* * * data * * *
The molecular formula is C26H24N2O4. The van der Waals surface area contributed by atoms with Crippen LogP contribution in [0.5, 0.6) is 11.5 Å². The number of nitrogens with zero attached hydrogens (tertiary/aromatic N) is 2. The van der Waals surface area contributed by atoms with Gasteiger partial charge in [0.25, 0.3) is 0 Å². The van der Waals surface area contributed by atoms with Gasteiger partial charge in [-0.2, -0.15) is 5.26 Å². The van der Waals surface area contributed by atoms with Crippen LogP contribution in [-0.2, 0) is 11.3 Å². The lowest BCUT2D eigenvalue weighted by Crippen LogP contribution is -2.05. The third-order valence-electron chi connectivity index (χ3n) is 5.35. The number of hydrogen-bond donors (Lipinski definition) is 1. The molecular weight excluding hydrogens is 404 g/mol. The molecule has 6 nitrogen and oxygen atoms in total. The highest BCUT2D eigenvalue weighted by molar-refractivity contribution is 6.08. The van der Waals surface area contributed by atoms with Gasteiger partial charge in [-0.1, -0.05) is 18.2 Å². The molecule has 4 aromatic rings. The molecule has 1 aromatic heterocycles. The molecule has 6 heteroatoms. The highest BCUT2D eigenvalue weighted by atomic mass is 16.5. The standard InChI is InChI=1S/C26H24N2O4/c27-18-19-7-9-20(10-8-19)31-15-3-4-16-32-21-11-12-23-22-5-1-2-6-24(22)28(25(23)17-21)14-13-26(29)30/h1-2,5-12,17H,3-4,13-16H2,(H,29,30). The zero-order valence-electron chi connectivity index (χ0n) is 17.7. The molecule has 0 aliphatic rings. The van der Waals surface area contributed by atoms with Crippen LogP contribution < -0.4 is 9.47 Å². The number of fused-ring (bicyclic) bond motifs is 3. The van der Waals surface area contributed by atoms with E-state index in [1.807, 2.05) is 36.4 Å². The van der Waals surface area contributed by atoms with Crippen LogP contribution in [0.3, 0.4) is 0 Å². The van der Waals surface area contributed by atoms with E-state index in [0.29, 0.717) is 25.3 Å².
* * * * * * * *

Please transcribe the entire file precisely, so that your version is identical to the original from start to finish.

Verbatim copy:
The molecular formula is C26H24N2O4. The van der Waals surface area contributed by atoms with Crippen LogP contribution in [0.5, 0.6) is 11.5 Å². The number of nitrogens with zero attached hydrogens (tertiary/aromatic N) is 2. The van der Waals surface area contributed by atoms with Gasteiger partial charge in [0.25, 0.3) is 0 Å². The van der Waals surface area contributed by atoms with Gasteiger partial charge in [-0.2, -0.15) is 5.26 Å². The van der Waals surface area contributed by atoms with Crippen LogP contribution in [-0.2, 0) is 11.3 Å². The lowest BCUT2D eigenvalue weighted by Crippen LogP contribution is -2.05. The third-order valence-electron chi connectivity index (χ3n) is 5.35. The number of hydrogen-bond donors (Lipinski definition) is 1. The molecular weight excluding hydrogens is 404 g/mol. The molecule has 6 nitrogen and oxygen atoms in total. The highest BCUT2D eigenvalue weighted by molar-refractivity contribution is 6.08. The van der Waals surface area contributed by atoms with Gasteiger partial charge in [-0.1, -0.05) is 18.2 Å². The molecule has 4 aromatic rings. The molecule has 1 aromatic heterocycles. The molecule has 6 heteroatoms. The highest BCUT2D eigenvalue weighted by atomic mass is 16.5. The standard InChI is InChI=1S/C26H24N2O4/c27-18-19-7-9-20(10-8-19)31-15-3-4-16-32-21-11-12-23-22-5-1-2-6-24(22)28(25(23)17-21)14-13-26(29)30/h1-2,5-12,17H,3-4,13-16H2,(H,29,30). The zero-order valence-electron chi connectivity index (χ0n) is 17.7. The molecule has 0 aliphatic rings. The van der Waals surface area contributed by atoms with Crippen LogP contribution < -0.4 is 9.47 Å². The number of fused-ring (bicyclic) bond motifs is 3. The van der Waals surface area contributed by atoms with E-state index in [1.807, 2.05) is 36.4 Å². The van der Waals surface area contributed by atoms with Crippen LogP contribution in [0.3, 0.4) is 0 Å². The van der Waals surface area contributed by atoms with E-state index in [0.29, 0.717) is 25.3 Å².